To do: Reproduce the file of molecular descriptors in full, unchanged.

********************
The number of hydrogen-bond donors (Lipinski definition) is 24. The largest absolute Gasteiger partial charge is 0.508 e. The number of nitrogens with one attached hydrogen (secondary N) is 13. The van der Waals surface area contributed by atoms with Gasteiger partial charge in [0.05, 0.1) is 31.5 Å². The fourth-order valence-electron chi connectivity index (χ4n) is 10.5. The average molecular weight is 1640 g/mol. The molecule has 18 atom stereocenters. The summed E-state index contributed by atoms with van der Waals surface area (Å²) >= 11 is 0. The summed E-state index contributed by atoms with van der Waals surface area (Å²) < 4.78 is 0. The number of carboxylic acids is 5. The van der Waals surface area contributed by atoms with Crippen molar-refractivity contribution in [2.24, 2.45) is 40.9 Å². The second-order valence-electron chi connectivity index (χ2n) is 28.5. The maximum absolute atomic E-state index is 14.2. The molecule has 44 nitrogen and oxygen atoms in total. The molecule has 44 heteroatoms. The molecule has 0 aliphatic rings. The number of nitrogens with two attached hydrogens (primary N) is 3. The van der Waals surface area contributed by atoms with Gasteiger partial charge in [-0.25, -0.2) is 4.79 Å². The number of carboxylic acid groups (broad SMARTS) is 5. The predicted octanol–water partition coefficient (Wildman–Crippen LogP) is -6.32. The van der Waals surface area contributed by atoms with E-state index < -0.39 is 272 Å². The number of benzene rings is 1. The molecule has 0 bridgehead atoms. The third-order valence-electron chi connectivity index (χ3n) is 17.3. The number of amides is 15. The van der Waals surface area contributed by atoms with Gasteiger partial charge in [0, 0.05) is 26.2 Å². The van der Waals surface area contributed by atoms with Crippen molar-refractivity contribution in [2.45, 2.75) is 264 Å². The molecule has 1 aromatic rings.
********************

The number of hydrogen-bond donors (Lipinski definition) is 24. The largest absolute Gasteiger partial charge is 0.508 e. The number of nitrogens with one attached hydrogen (secondary N) is 13. The van der Waals surface area contributed by atoms with Gasteiger partial charge in [0.05, 0.1) is 31.5 Å². The fourth-order valence-electron chi connectivity index (χ4n) is 10.5. The average molecular weight is 1640 g/mol. The molecule has 18 atom stereocenters. The summed E-state index contributed by atoms with van der Waals surface area (Å²) >= 11 is 0. The summed E-state index contributed by atoms with van der Waals surface area (Å²) < 4.78 is 0. The number of carboxylic acids is 5. The van der Waals surface area contributed by atoms with Crippen molar-refractivity contribution in [2.24, 2.45) is 40.9 Å². The second-order valence-electron chi connectivity index (χ2n) is 28.5. The maximum absolute atomic E-state index is 14.2. The molecule has 44 nitrogen and oxygen atoms in total. The molecule has 44 heteroatoms. The molecule has 0 aliphatic rings. The number of nitrogens with two attached hydrogens (primary N) is 3. The van der Waals surface area contributed by atoms with Gasteiger partial charge in [-0.25, -0.2) is 4.79 Å². The number of carboxylic acid groups (broad SMARTS) is 5. The predicted octanol–water partition coefficient (Wildman–Crippen LogP) is -6.32. The van der Waals surface area contributed by atoms with E-state index < -0.39 is 272 Å². The number of benzene rings is 1. The molecule has 0 bridgehead atoms. The third-order valence-electron chi connectivity index (χ3n) is 17.3. The number of amides is 15. The van der Waals surface area contributed by atoms with Gasteiger partial charge in [0, 0.05) is 26.2 Å². The van der Waals surface area contributed by atoms with Crippen molar-refractivity contribution in [2.45, 2.75) is 264 Å². The molecule has 1 aromatic rings.